What we have
succeeded in doing, then, is effectively reducing the Impulse Sparkover
Voltage of the gas discharge tube, improving
its effectiveness as a protector against fast transients enormously, whilst
retaining its high Impulse Discharge Current rating.
A little thought will show that this is not straightforward. On the one
hand the semiconductor clamping voltage must be chosen
at the correct level above the DC Sparkover Voltage, or the gas discharge
tube will not operate at all, or will take too long to operate,
and the semiconductor will be destroyed. Fig C shows an actual trace
where the gas tube has been vented so we see the action of
the semiconductors only, which are destroyed after 15 microseconds. Two
points to observe about the transient voltage protectors
which are often overlooked: firstly there is a rising V/I characteristic -
many assume it is flat, and secondly the device does not go
completely short circuit when destroyed - it has gone down to 10 volts or
so. If a lot of current is being carried this could be a fire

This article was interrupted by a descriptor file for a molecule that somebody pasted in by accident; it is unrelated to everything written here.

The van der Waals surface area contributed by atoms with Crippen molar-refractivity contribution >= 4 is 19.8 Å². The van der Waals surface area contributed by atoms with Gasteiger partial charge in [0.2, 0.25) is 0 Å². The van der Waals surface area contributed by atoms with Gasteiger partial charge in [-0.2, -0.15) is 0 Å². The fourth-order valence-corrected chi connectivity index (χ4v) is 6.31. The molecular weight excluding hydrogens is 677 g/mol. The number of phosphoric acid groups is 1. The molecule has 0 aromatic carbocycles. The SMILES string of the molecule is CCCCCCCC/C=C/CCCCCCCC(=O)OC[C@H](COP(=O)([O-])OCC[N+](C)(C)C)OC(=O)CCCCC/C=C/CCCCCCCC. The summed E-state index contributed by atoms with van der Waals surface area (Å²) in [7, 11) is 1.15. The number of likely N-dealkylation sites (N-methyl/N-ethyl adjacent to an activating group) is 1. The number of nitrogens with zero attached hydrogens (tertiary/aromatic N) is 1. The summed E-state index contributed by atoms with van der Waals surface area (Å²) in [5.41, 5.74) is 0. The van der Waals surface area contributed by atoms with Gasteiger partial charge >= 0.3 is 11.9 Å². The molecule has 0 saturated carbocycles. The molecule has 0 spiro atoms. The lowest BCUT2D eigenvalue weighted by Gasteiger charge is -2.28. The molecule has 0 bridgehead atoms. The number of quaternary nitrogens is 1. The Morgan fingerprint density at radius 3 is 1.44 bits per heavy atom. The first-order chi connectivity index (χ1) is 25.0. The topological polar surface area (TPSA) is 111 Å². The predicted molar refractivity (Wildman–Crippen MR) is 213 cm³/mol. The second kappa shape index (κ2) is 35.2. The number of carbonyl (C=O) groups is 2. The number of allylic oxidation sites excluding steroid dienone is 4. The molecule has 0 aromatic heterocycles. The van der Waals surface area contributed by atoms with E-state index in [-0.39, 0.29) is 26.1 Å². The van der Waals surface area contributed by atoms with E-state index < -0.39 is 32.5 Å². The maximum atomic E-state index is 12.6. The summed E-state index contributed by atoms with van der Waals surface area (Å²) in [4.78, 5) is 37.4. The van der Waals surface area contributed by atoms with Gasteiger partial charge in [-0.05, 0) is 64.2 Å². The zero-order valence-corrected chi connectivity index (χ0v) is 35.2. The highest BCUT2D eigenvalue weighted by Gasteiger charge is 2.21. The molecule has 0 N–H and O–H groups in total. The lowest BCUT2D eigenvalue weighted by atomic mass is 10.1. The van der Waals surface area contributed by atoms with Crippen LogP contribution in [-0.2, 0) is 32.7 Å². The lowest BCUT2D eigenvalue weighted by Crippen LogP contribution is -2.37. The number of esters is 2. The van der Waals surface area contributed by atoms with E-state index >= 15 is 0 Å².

hazard on its own. Fortunately our SUR22 can use the failsafe which is a
typical feature of gas tube design.
On the other hand, if the semiconductor voltage chosen is too high, the
energy dissipated in the period before the gas tube takes
over may well also destroy it. So there is a balancing act to perform.
As the Impulse Sparkover Voltage of gas discharge tubes goes higher and
higher as dv/dt increases, the improvement in
performance is even more marked. At 1kV/ns SUR22 operates at only slightly
higher than at 1kV/us, whereas an ordinary
gas discharge tube will be well over 1kV. So for those of you who are
interested in pulses of kV/ns risetimes, this is one
product you ought to be looking at.